So I think it’s fair to say that in our consultations with the Iraqis there will be some short-term, immediate things that need to be done militarily, and our national security team is looking at all the options. But this should be also a wakeup call for the Iraqi government. There has to be a political component to this so that Sunni and Shia who care about building a functioning state that can bring about security and prosperity to all people inside of Iraq come together and work diligently against these extremists. And that is going to require concessions on the part of both Shia and Sunni that we haven’t seen so far.
The last point I’ll make -- what’s happened over the last couple of days I think underscores the importance of the point that I made at my West Point speech: the need for us to have a more robust regional approach to partnering and training partner countries throughout the Middle East and North Africa. We’re not going to be able to be everywhere all the time, but what we can do is to make sure that we are consistently helping to finance, train, advise military forces with partner countries, including Iraq, that have the capacity to maintain their own security. And that is a long and laborious process, but it’s one that we need to get started.
That’s part of what the Counterterrorism Partnership Fund that I am going to be calling for Congress to help finance is all about, giving us the capacity to extend our reach without sending U.S. troops to play Whac-A-Mole wherever there ends up being a problem in a particular country. That’s going to be more effective. It’s going to be more legitimate in the eyes of people in the region, as well as the international community. But it’s going to take time for us to build it. In the short term, we have to deal with what clearly is an emergency situation in Iraq.
PRIME MINISTER ABBOTT: Perhaps, Barack, I might take one question.
Q Mr. President, just on that point you made there about limitations of American power -- what would it take for militarization, be it in the Middle East, be it in the Asia Pacific region? Where is the line drawn?
THE PRESIDENT: Well, I gave a very long speech about all this, so I probably would refer you to that as opposed to repeating it. But the basic principle obviously is that we, like all nations, are prepared to take military action whenever our national security is threatened. Where the issues have to do with the broader international order -- humanitarian concerns, concerns around rights to navigation, concerns around our ability to deal with instability or fragile states or failed states, and the consequences for populations there and refugee flows -- those sorts of international issues, wherever we can, our preference should be to partner with other countries. We’re going to be more effective if we can work with other nations.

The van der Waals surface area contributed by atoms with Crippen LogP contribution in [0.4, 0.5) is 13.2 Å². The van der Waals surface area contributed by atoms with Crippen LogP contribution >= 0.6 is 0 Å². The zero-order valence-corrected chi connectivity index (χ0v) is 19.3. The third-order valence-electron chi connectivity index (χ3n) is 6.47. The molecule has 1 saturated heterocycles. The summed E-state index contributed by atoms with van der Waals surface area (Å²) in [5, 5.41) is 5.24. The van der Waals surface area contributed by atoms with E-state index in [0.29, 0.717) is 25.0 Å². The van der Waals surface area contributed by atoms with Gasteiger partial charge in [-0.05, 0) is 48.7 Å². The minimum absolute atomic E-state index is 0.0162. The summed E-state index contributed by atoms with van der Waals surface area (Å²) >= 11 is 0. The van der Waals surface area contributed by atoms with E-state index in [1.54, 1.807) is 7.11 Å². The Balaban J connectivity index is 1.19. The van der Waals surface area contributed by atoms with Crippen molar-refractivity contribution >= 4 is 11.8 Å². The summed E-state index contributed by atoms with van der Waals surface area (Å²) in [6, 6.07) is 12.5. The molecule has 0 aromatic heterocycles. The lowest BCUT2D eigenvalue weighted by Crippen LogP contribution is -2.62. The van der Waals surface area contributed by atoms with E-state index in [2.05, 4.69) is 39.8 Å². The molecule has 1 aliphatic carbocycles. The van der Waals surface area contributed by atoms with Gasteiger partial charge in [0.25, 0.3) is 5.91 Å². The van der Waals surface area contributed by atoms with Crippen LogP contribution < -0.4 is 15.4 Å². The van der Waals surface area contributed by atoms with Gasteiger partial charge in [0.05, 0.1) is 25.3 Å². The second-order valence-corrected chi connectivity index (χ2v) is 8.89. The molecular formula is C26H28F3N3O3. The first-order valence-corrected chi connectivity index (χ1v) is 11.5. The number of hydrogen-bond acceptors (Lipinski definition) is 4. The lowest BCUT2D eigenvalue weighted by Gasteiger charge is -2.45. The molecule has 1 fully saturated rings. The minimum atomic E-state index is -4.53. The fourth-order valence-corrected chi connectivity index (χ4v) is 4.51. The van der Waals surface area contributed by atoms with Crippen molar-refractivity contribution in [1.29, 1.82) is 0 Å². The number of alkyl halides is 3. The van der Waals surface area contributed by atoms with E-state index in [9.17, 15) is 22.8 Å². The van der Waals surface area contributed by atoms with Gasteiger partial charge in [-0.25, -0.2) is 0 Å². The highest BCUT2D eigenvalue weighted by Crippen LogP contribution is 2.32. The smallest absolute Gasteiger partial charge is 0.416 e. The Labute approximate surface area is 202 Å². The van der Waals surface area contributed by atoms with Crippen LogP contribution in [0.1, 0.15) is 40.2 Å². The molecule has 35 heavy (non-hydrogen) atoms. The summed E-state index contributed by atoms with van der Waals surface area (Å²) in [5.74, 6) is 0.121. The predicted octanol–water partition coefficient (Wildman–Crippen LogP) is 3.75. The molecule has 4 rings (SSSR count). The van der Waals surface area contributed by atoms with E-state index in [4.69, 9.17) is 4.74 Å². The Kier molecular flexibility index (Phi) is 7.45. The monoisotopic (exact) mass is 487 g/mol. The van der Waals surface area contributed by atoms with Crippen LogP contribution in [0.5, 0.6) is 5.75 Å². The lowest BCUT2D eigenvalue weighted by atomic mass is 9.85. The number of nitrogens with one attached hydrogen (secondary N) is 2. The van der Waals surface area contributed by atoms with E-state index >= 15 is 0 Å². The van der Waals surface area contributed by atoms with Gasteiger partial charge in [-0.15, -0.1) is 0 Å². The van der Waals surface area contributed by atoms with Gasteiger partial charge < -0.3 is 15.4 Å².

Q What does --
THE PRESIDENT: And that’s why -- well, that’s part of where Australia is so important to us. There are a handful of countries in the world that we always know we can count on, not just because they share our values, but we know we can count on them because they’ve got real capacity. Australia is one of those countries. We share foundational values about liberal democracies and human rights, and a world view that’s governed by international law and norms. And Aussies know how to fight, and I like having them in a foxhole if we’re in trouble. So I can’t think of a better partner.
Part of our task now in a world where it’s less likely that any particular nation attacks us or our treaty allies directly, but rather more typically that you have disorder, asymmetric threats, terrorist organizations -- all of which can be extraordinarily disruptive and damaging, but aren’t the traditional types of war that so often we’ve been equipped to fight -- it becomes that much more important for us to start building new partners who aren’t going to be as capable as the Australians, aren’t going to be as capable as our own troops. And that’s going to take some time. It’s going to take some resources, but we need to start now. We’ve learned some lessons over the last decade and we need to start applying them.
Thank you, everybody.
12:33 P.M. EDT